Babies Born by Caesarean have Different Microbiomes
Babies born by caesarean section have different gut bacteria, or microbiome, compositions to babies born vaginally, new research shows.
The Microbiome is Essential to Childhood Health
The gut microbiome is the ecosystem of bacteria resident in our gut. Recent research has only scratched the surface on uncovering the instrumental role the microbiome plays in our health. Exposure to the right bacteria in early childhood is though to be essential for developing a healthy immune system whilst a lack of exposure has been linked to the development of asthma, diabetes and allergies. However, there has been a lack of research investigating the factors that influence microbiome composition in early childhood, including delivery method.
Delivery Method and the Microbiome
Faecal samples were taken from 600 healthy babies, who had been delivered either vaginally or by caesarean section. Samples were taken when the babies were four, seven and 21 days old, with some babies being followed up a year later. It was found that babies born vaginally had more gut bacteria shared with their mother, whilst babies born by caesarean section had more gut bacteria associated with the hospital environment. Some of the hospital associated bacteria was found to have antibiotic resistance. However, the gut bacteria from the vaginally delivered babies was not found to originate from the mother’s vagina, but instead from the mother’s gut. This raises concerns about the controversial healthcare practice of swabbing caesarean born babies with their mother’s vaginal bacteria.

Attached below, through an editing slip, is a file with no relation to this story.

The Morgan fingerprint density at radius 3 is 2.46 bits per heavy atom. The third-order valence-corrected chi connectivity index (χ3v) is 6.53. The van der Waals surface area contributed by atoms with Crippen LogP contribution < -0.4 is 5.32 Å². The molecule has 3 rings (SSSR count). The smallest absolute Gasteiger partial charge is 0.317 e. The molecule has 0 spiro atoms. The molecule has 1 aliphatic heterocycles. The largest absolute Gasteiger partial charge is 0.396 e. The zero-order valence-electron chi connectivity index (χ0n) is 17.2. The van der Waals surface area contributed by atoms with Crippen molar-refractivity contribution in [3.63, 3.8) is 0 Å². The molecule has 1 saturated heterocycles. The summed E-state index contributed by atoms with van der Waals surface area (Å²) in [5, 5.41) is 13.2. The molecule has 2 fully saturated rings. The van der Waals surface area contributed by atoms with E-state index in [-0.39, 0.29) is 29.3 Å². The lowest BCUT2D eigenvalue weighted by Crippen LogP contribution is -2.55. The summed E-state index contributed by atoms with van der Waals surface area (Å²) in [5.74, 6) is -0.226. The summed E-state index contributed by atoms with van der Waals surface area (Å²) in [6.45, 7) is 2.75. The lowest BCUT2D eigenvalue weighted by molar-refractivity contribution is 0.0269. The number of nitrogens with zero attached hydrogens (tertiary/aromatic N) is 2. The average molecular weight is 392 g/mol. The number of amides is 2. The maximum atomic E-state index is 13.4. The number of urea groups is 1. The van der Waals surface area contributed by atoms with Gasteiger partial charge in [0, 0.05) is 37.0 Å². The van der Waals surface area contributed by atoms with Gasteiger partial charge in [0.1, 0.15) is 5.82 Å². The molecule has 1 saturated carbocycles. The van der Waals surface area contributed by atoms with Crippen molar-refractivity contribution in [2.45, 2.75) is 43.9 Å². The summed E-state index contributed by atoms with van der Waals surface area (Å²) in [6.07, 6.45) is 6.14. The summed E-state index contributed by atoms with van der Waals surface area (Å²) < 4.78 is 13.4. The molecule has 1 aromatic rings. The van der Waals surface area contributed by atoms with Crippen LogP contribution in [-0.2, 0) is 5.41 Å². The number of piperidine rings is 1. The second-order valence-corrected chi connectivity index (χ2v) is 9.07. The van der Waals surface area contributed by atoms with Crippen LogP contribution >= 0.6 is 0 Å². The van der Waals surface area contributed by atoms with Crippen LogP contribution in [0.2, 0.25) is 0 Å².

Developing a Healthy Immune System
Interestingly, the differences in microbiome between babies born by caesarean and vaginally delivered babies evened out after weaning. However, as the first few weeks of a baby’s life are instrumental to the development of the immune system more research is needed to determine if the early discrepancies in microbiome composition can lead to health impact later in life.
The researchers stress that this new information should not deter woman from having caesarean sections, as in many cases it is a life-saving procedure and the health impacts from the microbiome are not well understood.